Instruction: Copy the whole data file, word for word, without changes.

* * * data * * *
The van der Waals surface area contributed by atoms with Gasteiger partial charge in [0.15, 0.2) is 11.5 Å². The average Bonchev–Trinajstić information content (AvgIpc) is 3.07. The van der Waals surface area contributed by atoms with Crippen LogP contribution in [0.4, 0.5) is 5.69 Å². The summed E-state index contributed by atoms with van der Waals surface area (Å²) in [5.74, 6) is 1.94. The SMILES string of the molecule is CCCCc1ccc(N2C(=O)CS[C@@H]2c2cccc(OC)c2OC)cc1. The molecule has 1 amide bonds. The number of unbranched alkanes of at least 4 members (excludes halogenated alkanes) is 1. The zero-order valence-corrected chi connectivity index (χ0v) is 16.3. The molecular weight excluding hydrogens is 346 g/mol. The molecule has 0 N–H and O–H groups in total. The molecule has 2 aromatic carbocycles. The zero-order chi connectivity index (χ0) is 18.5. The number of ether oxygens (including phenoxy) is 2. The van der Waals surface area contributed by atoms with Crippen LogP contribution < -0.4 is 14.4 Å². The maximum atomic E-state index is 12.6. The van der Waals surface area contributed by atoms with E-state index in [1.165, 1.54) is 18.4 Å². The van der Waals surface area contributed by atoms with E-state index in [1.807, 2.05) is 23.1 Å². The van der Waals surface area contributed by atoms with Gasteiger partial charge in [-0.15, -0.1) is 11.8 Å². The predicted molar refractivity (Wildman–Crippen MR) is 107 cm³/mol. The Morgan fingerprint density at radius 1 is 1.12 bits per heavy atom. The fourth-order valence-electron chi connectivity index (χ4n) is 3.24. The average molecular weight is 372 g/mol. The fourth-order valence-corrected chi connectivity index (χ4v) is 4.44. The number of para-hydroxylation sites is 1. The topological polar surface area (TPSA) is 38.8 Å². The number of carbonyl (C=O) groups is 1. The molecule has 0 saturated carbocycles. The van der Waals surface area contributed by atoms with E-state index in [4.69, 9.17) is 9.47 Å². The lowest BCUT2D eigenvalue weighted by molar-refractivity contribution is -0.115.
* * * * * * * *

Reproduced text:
The van der Waals surface area contributed by atoms with Gasteiger partial charge in [0.15, 0.2) is 11.5 Å². The average Bonchev–Trinajstić information content (AvgIpc) is 3.07. The van der Waals surface area contributed by atoms with Crippen LogP contribution in [0.4, 0.5) is 5.69 Å². The summed E-state index contributed by atoms with van der Waals surface area (Å²) in [5.74, 6) is 1.94. The SMILES string of the molecule is CCCCc1ccc(N2C(=O)CS[C@@H]2c2cccc(OC)c2OC)cc1. The molecule has 1 amide bonds. The number of unbranched alkanes of at least 4 members (excludes halogenated alkanes) is 1. The zero-order valence-corrected chi connectivity index (χ0v) is 16.3. The molecular weight excluding hydrogens is 346 g/mol. The molecule has 0 N–H and O–H groups in total. The molecule has 2 aromatic carbocycles. The zero-order chi connectivity index (χ0) is 18.5. The number of ether oxygens (including phenoxy) is 2. The van der Waals surface area contributed by atoms with Crippen LogP contribution < -0.4 is 14.4 Å². The maximum atomic E-state index is 12.6. The van der Waals surface area contributed by atoms with E-state index in [1.165, 1.54) is 18.4 Å². The van der Waals surface area contributed by atoms with E-state index in [1.807, 2.05) is 23.1 Å². The van der Waals surface area contributed by atoms with Gasteiger partial charge in [-0.15, -0.1) is 11.8 Å². The predicted molar refractivity (Wildman–Crippen MR) is 107 cm³/mol. The Morgan fingerprint density at radius 1 is 1.12 bits per heavy atom. The fourth-order valence-electron chi connectivity index (χ4n) is 3.24. The average molecular weight is 372 g/mol. The fourth-order valence-corrected chi connectivity index (χ4v) is 4.44. The number of para-hydroxylation sites is 1. The topological polar surface area (TPSA) is 38.8 Å². The number of carbonyl (C=O) groups is 1. The molecule has 0 saturated carbocycles. The van der Waals surface area contributed by atoms with E-state index in [4.69, 9.17) is 9.47 Å². The lowest BCUT2D eigenvalue weighted by molar-refractivity contribution is -0.115.